Let’s use the word “broom.” You read the word, “broom” once, and your brain cells fire. More specifically, your brain undergoes peripheral sensorimotor activity and central neural activation. You gather the meaning of the word and move on. But what if you read broom broom broom broom broom? The second time that your brain sees the word “broom,” the brain cells take a little longer to fire. The third time, they’re slower. The fourth, fifth, or sixth time? Forget about it. Your brain is exhausted by responding to the same stimulus over and over and over again. 

Your brain simply refuses to process the word the fifth, or sixth, or seventh time, leaving you hanging. That’s why you end up all confused and jumbled over a word that you have definitely committed to your long-term memory. Wait a few seconds, look at something else, and you’ll be back to normal. 

What Causes Semantic Satiation With Small Words?

It’s easy for semantic satiation to happen when you’re looking at a one-syllable, simple word like “broom.” There is a reason for this. When longer or more dramatic words come under your radar, your mind isn’t stopping at that word alone. Let’s say you come across the word “celebration.” Instead of stopping at the initial meaning of the word, your brain might immediately associate the word with other words. Your brain starts to think of fireworks, birthday parties, or milestone events automatically. There is less of a chance that your brain will become saturated with these longer, more dramatic words. 

A Similar Process Happens With Smells 

Our brains undergo a similar type of fatigue when it comes to smelling the same smells over and over again. You can’t usually smell your house. You can’t usually smell yourself. Studies show that olfactory sensors simply don’t send signals to your brain to be processed or focused on after a while. You simply get tired of smelling the same thing over and over again, so you stop altogether.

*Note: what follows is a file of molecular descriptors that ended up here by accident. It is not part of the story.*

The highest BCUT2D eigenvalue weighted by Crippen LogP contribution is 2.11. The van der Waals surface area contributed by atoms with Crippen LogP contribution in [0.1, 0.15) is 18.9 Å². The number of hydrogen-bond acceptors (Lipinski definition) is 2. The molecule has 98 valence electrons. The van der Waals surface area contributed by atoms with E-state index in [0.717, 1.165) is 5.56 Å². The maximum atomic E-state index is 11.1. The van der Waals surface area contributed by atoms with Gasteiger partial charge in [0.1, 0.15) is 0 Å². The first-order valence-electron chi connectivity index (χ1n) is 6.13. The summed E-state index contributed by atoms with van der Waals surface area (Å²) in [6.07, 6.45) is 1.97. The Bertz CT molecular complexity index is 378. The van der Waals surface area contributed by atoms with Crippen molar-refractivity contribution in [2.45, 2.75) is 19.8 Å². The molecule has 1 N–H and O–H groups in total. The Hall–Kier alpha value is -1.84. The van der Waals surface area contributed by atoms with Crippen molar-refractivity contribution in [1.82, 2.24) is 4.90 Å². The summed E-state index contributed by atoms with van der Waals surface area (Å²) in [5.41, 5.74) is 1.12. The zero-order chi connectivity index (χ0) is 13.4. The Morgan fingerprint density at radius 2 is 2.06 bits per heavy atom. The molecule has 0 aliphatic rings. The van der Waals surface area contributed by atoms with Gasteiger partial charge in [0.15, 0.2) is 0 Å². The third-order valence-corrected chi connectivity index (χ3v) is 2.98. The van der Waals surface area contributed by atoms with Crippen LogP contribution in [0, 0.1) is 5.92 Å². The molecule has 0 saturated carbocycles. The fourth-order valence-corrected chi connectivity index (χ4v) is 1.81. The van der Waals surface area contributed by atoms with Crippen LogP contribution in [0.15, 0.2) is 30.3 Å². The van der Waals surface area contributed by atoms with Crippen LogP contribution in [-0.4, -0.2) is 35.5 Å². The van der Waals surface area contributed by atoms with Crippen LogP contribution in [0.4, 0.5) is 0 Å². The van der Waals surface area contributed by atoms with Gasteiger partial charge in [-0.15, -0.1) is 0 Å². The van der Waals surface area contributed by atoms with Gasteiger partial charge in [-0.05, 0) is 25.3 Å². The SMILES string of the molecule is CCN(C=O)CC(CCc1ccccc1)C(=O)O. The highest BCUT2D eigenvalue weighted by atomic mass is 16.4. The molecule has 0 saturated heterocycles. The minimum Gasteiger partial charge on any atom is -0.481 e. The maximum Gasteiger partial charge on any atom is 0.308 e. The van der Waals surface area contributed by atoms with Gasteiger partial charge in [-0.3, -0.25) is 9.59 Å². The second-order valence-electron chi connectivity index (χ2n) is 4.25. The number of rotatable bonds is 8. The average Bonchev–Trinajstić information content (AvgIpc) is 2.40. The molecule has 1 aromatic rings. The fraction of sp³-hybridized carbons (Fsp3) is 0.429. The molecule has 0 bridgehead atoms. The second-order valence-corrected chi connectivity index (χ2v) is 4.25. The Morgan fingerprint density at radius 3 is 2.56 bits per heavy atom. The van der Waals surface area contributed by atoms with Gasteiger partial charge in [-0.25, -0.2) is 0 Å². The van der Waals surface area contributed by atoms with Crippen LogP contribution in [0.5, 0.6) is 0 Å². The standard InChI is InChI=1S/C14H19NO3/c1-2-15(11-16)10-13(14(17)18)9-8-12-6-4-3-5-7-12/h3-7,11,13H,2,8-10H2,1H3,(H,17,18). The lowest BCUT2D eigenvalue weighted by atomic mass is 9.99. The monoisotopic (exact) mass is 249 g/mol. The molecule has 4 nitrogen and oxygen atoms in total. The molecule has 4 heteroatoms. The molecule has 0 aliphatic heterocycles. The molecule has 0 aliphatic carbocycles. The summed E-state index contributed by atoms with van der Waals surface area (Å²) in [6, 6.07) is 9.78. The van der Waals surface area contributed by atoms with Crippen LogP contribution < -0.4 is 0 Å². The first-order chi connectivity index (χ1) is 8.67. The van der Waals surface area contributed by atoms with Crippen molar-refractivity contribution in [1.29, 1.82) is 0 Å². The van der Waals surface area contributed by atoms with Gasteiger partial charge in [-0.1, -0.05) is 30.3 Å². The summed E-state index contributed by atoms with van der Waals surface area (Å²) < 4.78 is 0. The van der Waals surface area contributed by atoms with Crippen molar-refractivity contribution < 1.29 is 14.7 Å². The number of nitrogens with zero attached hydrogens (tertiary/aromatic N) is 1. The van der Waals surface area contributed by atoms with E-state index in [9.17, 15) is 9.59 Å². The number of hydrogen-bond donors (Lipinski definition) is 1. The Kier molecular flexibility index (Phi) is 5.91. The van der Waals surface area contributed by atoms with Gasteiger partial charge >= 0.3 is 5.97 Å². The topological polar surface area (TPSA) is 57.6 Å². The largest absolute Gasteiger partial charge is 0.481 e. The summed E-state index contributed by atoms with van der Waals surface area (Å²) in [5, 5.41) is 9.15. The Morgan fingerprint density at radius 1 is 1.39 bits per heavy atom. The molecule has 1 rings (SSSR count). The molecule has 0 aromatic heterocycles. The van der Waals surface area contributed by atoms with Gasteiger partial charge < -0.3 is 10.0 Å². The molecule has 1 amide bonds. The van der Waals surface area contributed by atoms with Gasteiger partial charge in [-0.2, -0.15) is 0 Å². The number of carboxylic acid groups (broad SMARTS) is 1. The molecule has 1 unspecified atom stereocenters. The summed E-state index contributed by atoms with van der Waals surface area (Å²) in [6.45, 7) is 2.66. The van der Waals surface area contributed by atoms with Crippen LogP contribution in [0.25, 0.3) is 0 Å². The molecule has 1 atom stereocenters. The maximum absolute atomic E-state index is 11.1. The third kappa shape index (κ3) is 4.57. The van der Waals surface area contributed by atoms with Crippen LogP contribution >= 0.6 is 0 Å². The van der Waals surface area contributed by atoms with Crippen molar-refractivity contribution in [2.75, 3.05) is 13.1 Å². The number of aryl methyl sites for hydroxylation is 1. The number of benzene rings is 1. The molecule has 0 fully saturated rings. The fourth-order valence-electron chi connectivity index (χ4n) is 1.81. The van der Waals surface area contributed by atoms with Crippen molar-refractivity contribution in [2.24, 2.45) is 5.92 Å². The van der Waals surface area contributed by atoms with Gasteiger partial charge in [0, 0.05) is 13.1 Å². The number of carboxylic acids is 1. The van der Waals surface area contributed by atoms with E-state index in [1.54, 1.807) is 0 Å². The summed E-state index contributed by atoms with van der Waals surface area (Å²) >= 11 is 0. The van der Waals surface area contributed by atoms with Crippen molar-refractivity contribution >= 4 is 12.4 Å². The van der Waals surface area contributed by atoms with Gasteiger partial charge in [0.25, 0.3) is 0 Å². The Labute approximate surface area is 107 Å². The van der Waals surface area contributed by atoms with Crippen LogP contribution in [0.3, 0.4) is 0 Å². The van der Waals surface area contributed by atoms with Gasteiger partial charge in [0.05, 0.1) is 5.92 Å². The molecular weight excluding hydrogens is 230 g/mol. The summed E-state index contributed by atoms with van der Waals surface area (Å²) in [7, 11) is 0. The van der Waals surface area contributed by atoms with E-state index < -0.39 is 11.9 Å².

Be Careful While Writing

This phenomenon is a good reminder to use a more varied, colorful vocabulary when writing or communicating with others. If you find yourself using the same term over and over and over again, your readers may very quickly find themselves in a state of semantic satiation. Be careful with the words you choose. Choose words that will continue to have meaning, both when the reader first encounters it, and throughout the rest of your paragraph, page, or story.

Using This Process for Good 

Psychologists haven’t just identified semantic satiation as a phenomenon and called it a day. Back in the 60s, when the concept was first given the name “semantic satiation,” it was used to treat various conditions, including stutters and extreme phobias. Certain therapies, for example, use repetition as a way to expose patients to their worst fears. Eventually, those fears become normalized. Facing the same concept, word, or event again and again may take away its meaning, and therefore, its power. 

Semantic sanitation should be considered in much larger questions of psychology about repetition, working memory, and how the brain interacts with different stimuli. If it can be used to tackle problems like stutters or fears, who knows what else it can do for the mind! 

I’ll wrap up this article now, before the term “semantic satiation” begins to lose its meaning!

Reference this article:

Practical Psychology. (2020, October). Semantic Satiation (Definition + Examples). Retrieved from